Van Brocklin: If I can just say one other thing, we are now pursuing the interstate bridge again. So it’s on the table.

Miller: Yes, that is absolutely true, but it’s also a fact that it doesn’t exist yet. It is a project that may or may not happen at some point in the future.

Alando Simpson, there’s been a lot of talk about economic and restorative justice and racial justice as tied to this project. Let’s say that the funding comes together and this project goes forward. What impact do you think that a few new buildings and a few newly connected streets, just north of the Moda Center, would have on Portland’s Black community?

Simpson: You know what? I’m not sure because a few buildings is not a lot, as it pertains to restorative justice and economic empowerment or economic development in the Black community in particular. I think what it is, it’s a catalyst. And that was the whole goal initially, in starting these processes and getting all the stakeholders involved on the front end, was that we’re not going to have a perfect process here, we’re not going to solve every problem in society, or every problem that exists in the Black community for that matter. However, with the public investment of this scale, we can use it not only as a catalyst to rebuild the community that was severed generations ago, but we can more importantly use it as a model of how you actually can use public, private, philanthropic investment models in order to achieve restorative justice and social equity. And I am a firm believer that Portland can be the innovator of that for the rest of this country.

Miller: Acknowledging that ODOT’s actions, along with decisions by city and state leaders, directly led to the destruction of huge swaths of Black neighborhoods. It doesn’t necessarily mean that an ODOT project is the best way to fix those problems. I mean, if you had say $400 or $450 million dollars in public funding to redress racist development policies and to help Black Portlanders, would your top priority be adding a few acres of buildable land just north of the Moda Center?

Simpson: Well, that’s a good question. You started alluding to, I guess the questioning around the need for environmental impact and I have a reservation of trying to understand the environmental benefit of living on top of a freeway. And so I wouldn’t necessarily say that that is the golden key, for lack of a better term, in terms of achieving these outcomes. But if those resources were handy, to me personally, I think the process that the department and the agency has stood up in terms of engaging community stakeholders from the historical Black community, that represent the community, that currently live in the community, that have been displaced from the community, be leaders and spokespeople for what they feel is in the best interests of their future is key. And so I wouldn’t be in a position to answer that question adequately because we haven’t actually worked through our processes yet adequately without their having the room and space to have these true genuine deliberations with the community at hand. So, to me, I would leave it to the community to decide how they would see what would be best fit to invest capital of that scale, to foster more beneficial, prosperous impacts for the Black community.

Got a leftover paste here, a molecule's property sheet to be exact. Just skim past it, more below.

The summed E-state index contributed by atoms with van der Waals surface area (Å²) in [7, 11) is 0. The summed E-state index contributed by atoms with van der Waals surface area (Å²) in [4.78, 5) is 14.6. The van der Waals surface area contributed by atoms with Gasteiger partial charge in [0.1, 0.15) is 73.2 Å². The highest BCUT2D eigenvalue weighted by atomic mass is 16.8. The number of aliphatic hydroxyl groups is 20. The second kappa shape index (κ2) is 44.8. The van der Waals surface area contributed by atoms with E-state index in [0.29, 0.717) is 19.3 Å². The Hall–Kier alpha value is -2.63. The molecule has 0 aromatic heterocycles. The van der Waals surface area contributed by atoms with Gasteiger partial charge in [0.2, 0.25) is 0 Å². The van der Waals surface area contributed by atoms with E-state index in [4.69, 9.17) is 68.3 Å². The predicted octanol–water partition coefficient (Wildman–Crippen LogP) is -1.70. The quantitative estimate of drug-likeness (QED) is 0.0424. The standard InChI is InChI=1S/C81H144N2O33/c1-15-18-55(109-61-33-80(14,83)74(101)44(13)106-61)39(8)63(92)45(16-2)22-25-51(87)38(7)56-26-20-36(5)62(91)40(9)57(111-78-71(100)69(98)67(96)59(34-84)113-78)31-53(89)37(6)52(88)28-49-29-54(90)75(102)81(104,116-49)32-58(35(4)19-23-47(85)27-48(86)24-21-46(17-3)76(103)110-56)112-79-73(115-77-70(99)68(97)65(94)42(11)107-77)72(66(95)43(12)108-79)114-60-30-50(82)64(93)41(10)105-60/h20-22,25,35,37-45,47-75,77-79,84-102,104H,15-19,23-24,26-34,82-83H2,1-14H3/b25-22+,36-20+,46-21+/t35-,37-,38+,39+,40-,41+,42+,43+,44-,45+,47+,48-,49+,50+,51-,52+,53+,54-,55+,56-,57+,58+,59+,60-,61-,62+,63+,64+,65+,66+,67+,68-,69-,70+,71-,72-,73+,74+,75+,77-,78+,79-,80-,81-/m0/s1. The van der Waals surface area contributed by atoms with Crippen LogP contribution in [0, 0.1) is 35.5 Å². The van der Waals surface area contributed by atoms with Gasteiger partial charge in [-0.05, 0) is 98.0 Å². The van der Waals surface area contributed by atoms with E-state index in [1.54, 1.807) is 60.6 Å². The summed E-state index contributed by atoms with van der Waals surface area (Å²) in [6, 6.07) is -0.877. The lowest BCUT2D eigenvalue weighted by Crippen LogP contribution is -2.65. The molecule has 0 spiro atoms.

Miller: Let me see if I understand what you’re saying correctly, that this wouldn’t be necessarily your first choice for addressing racial equity and trying to reverse decades of historical racism in Portland, the best use, say, for $450 million. But, if an ODOT project to add two lanes or potentially more lanes to I-5 here is going to happen, this is a better way for it to happen. Is that a fair way to shorten what you just said?

Simpson: I think it’s a start. Like I said, I don’t think it’s going to get to the end game in which the community is asking for, which is genuine long term restorative justice. But I think, if we have these types of resources that have been approved and are statutorily available to the community to utilize, as you would say, like an equity injection to a longer play in a bigger vision for this particular part of the region, I would say it’s definitely a good start in the right direction.

Miller: Bob Van Brocklin, just briefly, the governor has said that Tubman Middle School should move now regardless of what happens with I-5. Does that fit into the project that you’re talking about?

Van Brocklin: The governor is conferring with Portland Public Schools currently, in a separate conversation, about Tubman. We’re very supportive as an agency, but I view that as a separate discussion. And I think the governor does.

Miller: Bob Van Brocklin and Alando Simpson, thanks for your time today. I appreciate it.

Van Brocklin: Thank you very much, Dave.

Simpson: Thanks, Dave. Happy Friday.

Miller: Yeah, I forgot that. Happy Friday. Alando Simpson is the CEO of City of Roses Disposal and Recycling; he’s the vice chair of the Oregon Transportation Commission. Bob Van Brocklin is a lawyer at Stoel Rives, the chair of the OTC.